WIPO Arbitration and Mediation Center
ADMINISTRATIVE PANEL DECISION
Novomatic AG v. whuttaphop pimphachai
Case No. D2019-2302
1. The Parties
The Complainant is Novomatic AG, Austria, represented by GEISTWERT Kletzer Messner Mosing Schnider Schultes Rechtsanwalte OG, Austria.
The Respondent is whuttaphop pimphachai, Thailand.
2. The Domain Name and Registrar
The disputed domain name <bookofra.world> is registered with Name.com, Inc. (Name.com LLC) (the “Registrar”).
3. Procedural History
The Complaint was filed with the WIPO Arbitration and Mediation Center (the “Center”) on September 20, 2019. On September 20, 2019, the Center transmitted by email to the Registrar a request for registrar verification in connection with the disputed domain name. On September 22, 2019, the Registrar transmitted by email to the Center its verification response confirming that the Respondent is listed as the registrant and providing the contact details.
The Center verified that the Complaint satisfied the formal requirements of the Uniform Domain Name Dispute Resolution Policy (the “Policy” or “UDRP”), the Rules for Uniform Domain Name Dispute Resolution Policy (the “Rules”), and the WIPO Supplemental Rules for Uniform Domain Name Dispute Resolution Policy (the “Supplemental Rules”).
In accordance with the Rules, paragraphs 2 and 4, the Center formally notified the Respondent of the Complaint, and the proceedings commenced on October 2, 2019. In accordance with the Rules, paragraph 5, the due date for Response was October 22, 2019. The Respondent did not submit any response. Accordingly, the Center notified the Respondent’s default on October 23, 2019.
The Center appointed Wilson Pinheiro Jabur as the sole panelist in this matter on November 4, 2019. The Panel finds that it was properly constituted. The Panel has submitted the Statement of Acceptance and Declaration of Impartiality and Independence, as required by the Center to ensure compliance with the Rules, paragraph 7.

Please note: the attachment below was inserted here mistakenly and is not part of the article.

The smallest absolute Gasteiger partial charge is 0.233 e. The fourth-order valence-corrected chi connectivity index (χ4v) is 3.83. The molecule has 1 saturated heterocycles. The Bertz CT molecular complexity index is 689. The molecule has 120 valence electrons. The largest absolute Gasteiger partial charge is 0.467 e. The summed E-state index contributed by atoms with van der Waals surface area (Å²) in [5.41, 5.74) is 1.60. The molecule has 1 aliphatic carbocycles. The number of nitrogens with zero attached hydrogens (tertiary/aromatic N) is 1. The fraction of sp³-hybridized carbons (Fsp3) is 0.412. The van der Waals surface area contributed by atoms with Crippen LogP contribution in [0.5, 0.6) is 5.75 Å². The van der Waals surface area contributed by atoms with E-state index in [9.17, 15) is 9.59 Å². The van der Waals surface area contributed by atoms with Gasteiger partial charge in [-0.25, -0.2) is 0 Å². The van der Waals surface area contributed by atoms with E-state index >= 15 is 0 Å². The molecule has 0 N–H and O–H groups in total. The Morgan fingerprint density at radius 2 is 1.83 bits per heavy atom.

4. Factual Background
The Complainant is in the high-tech gaming technology business. It is the owner, amongst others, of the European Union trademark registration No. 12456828 for BOOK OF RA (and device), filed on December 9, 2013 and registered on April 23, 2014 in classes 9, 28 and 41 (Annex 7 to the Complaint).
The disputed domain name was registered on August 9, 2019. An active webpage resolves from the disputed domain name reproducing the Complainant’s trademark and logo, as well as providing information and tips on the Complainant’s product.
5. Parties’ Contentions
The Complainant asserts to be one of the largest high-tech gaming technologies companies worldwide, having had a turnover of around EUR 5 billion in 2018, being present in more than 50 countries and exporting to more than 70 countries gaming products and services as well as a range of sophisticated ancillary products and services.
The Complainant further asserts that its BOOK OF RA trademark has obtained a reputation and has been exclusively used by the Complainant in such a way that users of the Complainant’s products associate it exclusively with the Complainant, having acquired a secondary meaning and become a unique identifier of the Complainant’s products and services.
According to the Complainant, the disputed domain name reproduces its registered trademark and is therefore confusingly similar therewith.
As to the absence of rights or legitimate interests, the Complainant argues that:
(i) the Respondent has no relationship with or permission from the Complainant to use the BOOK OF RA trademark; and
(ii) the Respondent has not been commonly known by the disputed domain name, nor has it acquired any trademark or service mark rights.
In relation to bad faith registration and use of the disputed domain name, the Complainant asserts that the Respondent’s knowledge of the Complainant’s trademark is evident given the reproduction of its trademark on the website and clear intention to attract Internet users to its website by creating a likelihood of confusion with the Complainant’s trademark as to the source, sponsorship, affiliation or endorsement with the disputed domain name, in addition to also infringing the Complainant’s copyright.
The Respondent did not reply to the Complainant’s contentions.
6. Discussion and Findings
Paragraph 4(a) of the Policy sets forth the following three requirements which have to be met for this Panel to order the transfer of the disputed domain name to the Complainant:
(i) the disputed domain name is identical or confusingly similar to a trademark or service mark in which the Complainant has rights; and
(ii) the Respondent has no rights or legitimate interests in respect of the disputed domain name; and
(iii) the disputed domain name has been registered and is being used in bad faith.
The Complainant must prove in this administrative proceeding that each of the aforesaid three elements is present so as to have the disputed domain name transferred to it, according to paragraph 4(a) of the Policy.